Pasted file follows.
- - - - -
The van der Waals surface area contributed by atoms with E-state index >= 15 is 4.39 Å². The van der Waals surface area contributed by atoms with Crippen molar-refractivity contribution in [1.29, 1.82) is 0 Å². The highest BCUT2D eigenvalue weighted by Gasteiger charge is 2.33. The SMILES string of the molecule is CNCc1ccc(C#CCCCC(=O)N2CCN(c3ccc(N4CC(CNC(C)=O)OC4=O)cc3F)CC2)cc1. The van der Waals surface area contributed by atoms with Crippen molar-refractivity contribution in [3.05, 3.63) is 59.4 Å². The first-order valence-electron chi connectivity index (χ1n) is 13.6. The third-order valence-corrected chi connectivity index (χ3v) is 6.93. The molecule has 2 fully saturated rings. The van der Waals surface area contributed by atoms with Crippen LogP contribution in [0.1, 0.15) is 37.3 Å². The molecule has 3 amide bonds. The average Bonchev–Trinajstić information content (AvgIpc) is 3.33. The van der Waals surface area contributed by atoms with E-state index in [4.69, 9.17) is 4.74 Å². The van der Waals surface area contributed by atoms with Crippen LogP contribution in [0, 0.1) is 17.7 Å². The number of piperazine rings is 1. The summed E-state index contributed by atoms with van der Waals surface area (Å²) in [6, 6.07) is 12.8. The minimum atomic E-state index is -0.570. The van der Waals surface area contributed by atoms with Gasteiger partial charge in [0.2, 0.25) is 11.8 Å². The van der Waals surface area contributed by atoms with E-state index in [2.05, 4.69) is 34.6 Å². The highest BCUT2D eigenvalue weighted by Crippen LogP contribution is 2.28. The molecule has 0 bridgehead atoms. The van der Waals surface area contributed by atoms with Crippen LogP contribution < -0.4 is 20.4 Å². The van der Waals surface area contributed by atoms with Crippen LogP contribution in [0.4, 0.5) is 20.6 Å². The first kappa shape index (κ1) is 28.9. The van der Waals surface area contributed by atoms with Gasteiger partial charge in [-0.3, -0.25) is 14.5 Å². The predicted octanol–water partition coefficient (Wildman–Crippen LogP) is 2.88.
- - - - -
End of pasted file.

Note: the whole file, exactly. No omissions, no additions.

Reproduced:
The van der Waals surface area contributed by atoms with E-state index >= 15 is 4.39 Å². The van der Waals surface area contributed by atoms with Crippen molar-refractivity contribution in [1.29, 1.82) is 0 Å². The highest BCUT2D eigenvalue weighted by Gasteiger charge is 2.33. The SMILES string of the molecule is CNCc1ccc(C#CCCCC(=O)N2CCN(c3ccc(N4CC(CNC(C)=O)OC4=O)cc3F)CC2)cc1. The van der Waals surface area contributed by atoms with Crippen molar-refractivity contribution in [3.05, 3.63) is 59.4 Å². The first-order valence-electron chi connectivity index (χ1n) is 13.6. The third-order valence-corrected chi connectivity index (χ3v) is 6.93. The molecule has 2 fully saturated rings. The van der Waals surface area contributed by atoms with Crippen LogP contribution in [0.1, 0.15) is 37.3 Å². The molecule has 3 amide bonds. The average Bonchev–Trinajstić information content (AvgIpc) is 3.33. The van der Waals surface area contributed by atoms with E-state index in [4.69, 9.17) is 4.74 Å². The van der Waals surface area contributed by atoms with Crippen LogP contribution in [0, 0.1) is 17.7 Å². The number of piperazine rings is 1. The summed E-state index contributed by atoms with van der Waals surface area (Å²) in [6, 6.07) is 12.8. The minimum atomic E-state index is -0.570. The van der Waals surface area contributed by atoms with Gasteiger partial charge in [0.2, 0.25) is 11.8 Å². The van der Waals surface area contributed by atoms with E-state index in [2.05, 4.69) is 34.6 Å². The highest BCUT2D eigenvalue weighted by Crippen LogP contribution is 2.28. The molecule has 0 bridgehead atoms. The van der Waals surface area contributed by atoms with Crippen LogP contribution < -0.4 is 20.4 Å². The van der Waals surface area contributed by atoms with Crippen LogP contribution in [0.4, 0.5) is 20.6 Å². The first kappa shape index (κ1) is 28.9. The van der Waals surface area contributed by atoms with Gasteiger partial charge in [-0.3, -0.25) is 14.5 Å². The predicted octanol–water partition coefficient (Wildman–Crippen LogP) is 2.88.